July 4, 2017

A New Look at Motivating Employees

 |  By: Mike Opperman

Motivating employees is pretty simple. You put the carrot and stick method to good use—encourage and reward good work and penalize for bad work. Often this method is used to measure against compliance toward a certain protocol, designed to elicit greater efficiency or productivity.

Perhaps there is a better way to motivate employees rather than just working toward compliance of a certain task. Lisa Lai, a consultant and coach to some of the most successful leaders and companies, says in a Harvard Business Review article that there is a better way to motivate employees. “I’d like to suggest a new dialogue that embraces the key concept that motivation is less about employees doing great work and more about employees feeling great about their work.”

Here’s how Lai suggests accomplishing this new way to motivate:

  • Share context and provide relevance. “There is no stronger motivation for employees that an understanding that their work matters and is relevant to someone or something other than a financial statement,” Lai says. Start by sharing with them the context of why the work is to be done and how it helps the dairy and the people who benefit from the food they help produce. “Employees are motivated when their work has relevance,” Lai says.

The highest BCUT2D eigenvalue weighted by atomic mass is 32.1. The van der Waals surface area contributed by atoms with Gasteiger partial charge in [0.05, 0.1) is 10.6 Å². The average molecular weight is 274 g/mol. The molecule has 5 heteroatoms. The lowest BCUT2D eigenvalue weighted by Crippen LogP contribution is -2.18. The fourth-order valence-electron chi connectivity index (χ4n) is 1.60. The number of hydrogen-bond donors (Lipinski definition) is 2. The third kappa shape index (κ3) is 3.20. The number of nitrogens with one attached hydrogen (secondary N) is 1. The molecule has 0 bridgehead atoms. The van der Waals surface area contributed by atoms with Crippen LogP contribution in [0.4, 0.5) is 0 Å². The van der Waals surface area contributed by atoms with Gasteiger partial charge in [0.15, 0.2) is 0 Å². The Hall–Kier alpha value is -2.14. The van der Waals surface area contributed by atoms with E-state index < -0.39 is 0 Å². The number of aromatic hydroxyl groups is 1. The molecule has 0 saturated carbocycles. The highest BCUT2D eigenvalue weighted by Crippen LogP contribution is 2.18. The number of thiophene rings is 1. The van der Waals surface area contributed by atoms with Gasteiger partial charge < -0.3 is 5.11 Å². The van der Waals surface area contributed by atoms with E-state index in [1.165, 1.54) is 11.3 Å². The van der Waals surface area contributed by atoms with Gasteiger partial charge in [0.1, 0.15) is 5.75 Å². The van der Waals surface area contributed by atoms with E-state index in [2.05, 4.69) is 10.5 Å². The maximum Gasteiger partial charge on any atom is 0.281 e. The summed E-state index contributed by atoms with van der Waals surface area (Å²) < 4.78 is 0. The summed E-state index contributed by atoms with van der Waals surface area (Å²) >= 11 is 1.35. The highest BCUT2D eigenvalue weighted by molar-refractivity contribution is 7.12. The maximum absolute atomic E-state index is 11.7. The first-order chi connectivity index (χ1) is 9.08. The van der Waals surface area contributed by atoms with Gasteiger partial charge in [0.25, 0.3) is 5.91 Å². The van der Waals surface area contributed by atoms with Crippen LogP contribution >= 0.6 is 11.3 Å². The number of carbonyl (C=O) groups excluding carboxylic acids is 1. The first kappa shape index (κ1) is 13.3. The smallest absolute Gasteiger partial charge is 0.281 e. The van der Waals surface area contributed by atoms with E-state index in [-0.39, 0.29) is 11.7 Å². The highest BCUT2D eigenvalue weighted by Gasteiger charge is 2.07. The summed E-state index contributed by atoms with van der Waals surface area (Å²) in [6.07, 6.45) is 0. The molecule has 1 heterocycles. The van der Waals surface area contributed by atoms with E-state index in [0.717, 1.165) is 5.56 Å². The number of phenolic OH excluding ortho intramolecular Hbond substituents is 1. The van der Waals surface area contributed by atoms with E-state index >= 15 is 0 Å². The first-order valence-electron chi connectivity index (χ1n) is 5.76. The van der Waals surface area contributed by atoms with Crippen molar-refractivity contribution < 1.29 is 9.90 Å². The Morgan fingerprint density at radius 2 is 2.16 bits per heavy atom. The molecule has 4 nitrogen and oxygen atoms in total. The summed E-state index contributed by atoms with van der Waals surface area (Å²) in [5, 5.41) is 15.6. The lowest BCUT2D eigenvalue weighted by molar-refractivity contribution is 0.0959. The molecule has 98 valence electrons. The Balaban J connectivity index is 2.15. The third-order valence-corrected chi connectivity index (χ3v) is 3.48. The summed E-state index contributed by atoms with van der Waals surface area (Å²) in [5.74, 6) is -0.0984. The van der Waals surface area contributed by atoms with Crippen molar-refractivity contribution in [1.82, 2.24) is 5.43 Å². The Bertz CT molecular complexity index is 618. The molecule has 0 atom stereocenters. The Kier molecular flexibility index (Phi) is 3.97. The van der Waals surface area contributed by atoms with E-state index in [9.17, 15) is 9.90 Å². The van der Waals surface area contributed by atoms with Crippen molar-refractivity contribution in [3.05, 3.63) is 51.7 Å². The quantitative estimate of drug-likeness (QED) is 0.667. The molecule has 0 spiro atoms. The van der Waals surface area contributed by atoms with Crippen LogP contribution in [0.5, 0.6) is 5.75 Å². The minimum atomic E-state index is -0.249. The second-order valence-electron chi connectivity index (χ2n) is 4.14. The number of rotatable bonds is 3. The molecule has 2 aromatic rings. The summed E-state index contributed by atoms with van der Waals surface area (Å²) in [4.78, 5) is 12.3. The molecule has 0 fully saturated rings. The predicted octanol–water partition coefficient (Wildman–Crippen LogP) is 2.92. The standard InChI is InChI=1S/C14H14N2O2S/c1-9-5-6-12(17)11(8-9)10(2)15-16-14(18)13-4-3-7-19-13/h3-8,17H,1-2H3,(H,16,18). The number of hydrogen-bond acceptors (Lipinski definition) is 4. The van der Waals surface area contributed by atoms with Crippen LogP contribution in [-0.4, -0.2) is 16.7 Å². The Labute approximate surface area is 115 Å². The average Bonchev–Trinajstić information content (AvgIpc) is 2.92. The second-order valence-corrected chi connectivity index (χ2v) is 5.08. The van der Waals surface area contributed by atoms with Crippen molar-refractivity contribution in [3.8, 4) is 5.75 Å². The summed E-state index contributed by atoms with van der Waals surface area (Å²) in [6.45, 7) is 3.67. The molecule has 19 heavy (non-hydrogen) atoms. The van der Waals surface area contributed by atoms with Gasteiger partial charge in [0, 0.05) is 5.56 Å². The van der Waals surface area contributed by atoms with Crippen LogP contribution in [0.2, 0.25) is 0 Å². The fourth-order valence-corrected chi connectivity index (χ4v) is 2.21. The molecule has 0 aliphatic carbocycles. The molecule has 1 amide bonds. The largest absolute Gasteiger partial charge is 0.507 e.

• Anticipate roadblocks to enable progress. Be proactive in identifying any roadblocks or challenges employees might face that would impede their progress toward achieving a goal. Lai says this helps employees stay motivated to make progress without interruption or undue burdens.
  • Recognize contributions and show appreciation. Carrots and sticks aren’t necessary for sustained motivation, Lai says. “Far more powerful is your commitment to recognizing and acknowledging contributions so that employees feel appreciated and valued,” she says.
  • Check in to assess your own motivation. What if you do all of the above but you still struggle to motivate your teams? Lai says to assess your own motivation. “Employees are very attuned to whether leaders have a genuine connection to the work,” she says. “If you’re not engaged and enthusiastic about your company, your team or the work you do, it’s unlikely that you’ll be a great motivator of others.”

Lai reiterated the bottom line: “Don’t rely on outdated methods and tricks to motivate employees,” she says. “Talk with your team about the relevance of the work they do every day.”